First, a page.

“Avenues to Nowhere”: the Pitfalls of American Economic Support of Turkey, 1948-1960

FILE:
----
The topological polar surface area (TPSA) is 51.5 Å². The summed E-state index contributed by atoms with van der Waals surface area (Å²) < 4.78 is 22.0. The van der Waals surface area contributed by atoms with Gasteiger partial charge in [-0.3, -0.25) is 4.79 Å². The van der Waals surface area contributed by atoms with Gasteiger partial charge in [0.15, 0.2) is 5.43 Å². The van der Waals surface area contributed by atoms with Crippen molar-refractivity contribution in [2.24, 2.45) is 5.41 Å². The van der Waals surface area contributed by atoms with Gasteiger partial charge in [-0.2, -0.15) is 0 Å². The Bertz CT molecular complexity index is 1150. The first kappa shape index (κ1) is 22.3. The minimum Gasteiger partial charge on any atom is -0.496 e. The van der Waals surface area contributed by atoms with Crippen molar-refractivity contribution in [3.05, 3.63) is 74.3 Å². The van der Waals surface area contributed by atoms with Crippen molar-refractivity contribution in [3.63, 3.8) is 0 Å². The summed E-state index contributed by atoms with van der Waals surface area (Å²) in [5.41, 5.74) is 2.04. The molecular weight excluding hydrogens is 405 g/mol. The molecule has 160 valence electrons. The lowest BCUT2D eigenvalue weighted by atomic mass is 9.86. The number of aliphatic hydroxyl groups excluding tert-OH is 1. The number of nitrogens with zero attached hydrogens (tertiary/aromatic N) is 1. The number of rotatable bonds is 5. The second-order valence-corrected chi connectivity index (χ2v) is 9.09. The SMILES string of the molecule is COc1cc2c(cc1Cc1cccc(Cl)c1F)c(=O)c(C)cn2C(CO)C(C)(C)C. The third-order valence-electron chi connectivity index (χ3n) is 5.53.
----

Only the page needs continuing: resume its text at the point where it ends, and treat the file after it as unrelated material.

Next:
A process of realignment dominated Turkey’s post-war experience, both in terms of domestic politics and its role in international matters.  In the broadest of terms, during the 1940s and 1950s Turkey shifted away from close relations with Great Britain and a position as a Middle Eastern power to an apprenticeship with the United States.  As a result of growing political and economic closeness with America, Turkey came to redefine and identify itself as a European nation deserving of membership in Western organizations such as NATO and the European Economic Community.  Such a progression would have been impossible without the financial and political support of the United States.  It also contributed to complications in Turkish government, particularly in regards to military interference and interventions. Washington’s concerns for Turkey resulted from its strategic position, primarily as a bulwark along the southeastern border of the Soviet Union.  This precipitated massive funding efforts by the U.S. beginning in the 1940s to streamline and modernize Turkey’s military so that it would become a credible deterrent to Soviet expansionary aims in the Mediterranean.  American financial aid also went into Turkish economic development through improved agricultural production in order to encourage political stability and Turkey gradually shouldering the fiscal burden of maintaining its armed forces.  This approach to development yielded limited success due to the fact that Turkey’s economy became enslaved to the weather.  America’s rejuvenation of Turkey’s army also made it more disposed to intervene in the political realm, culminating in the coup of 1960.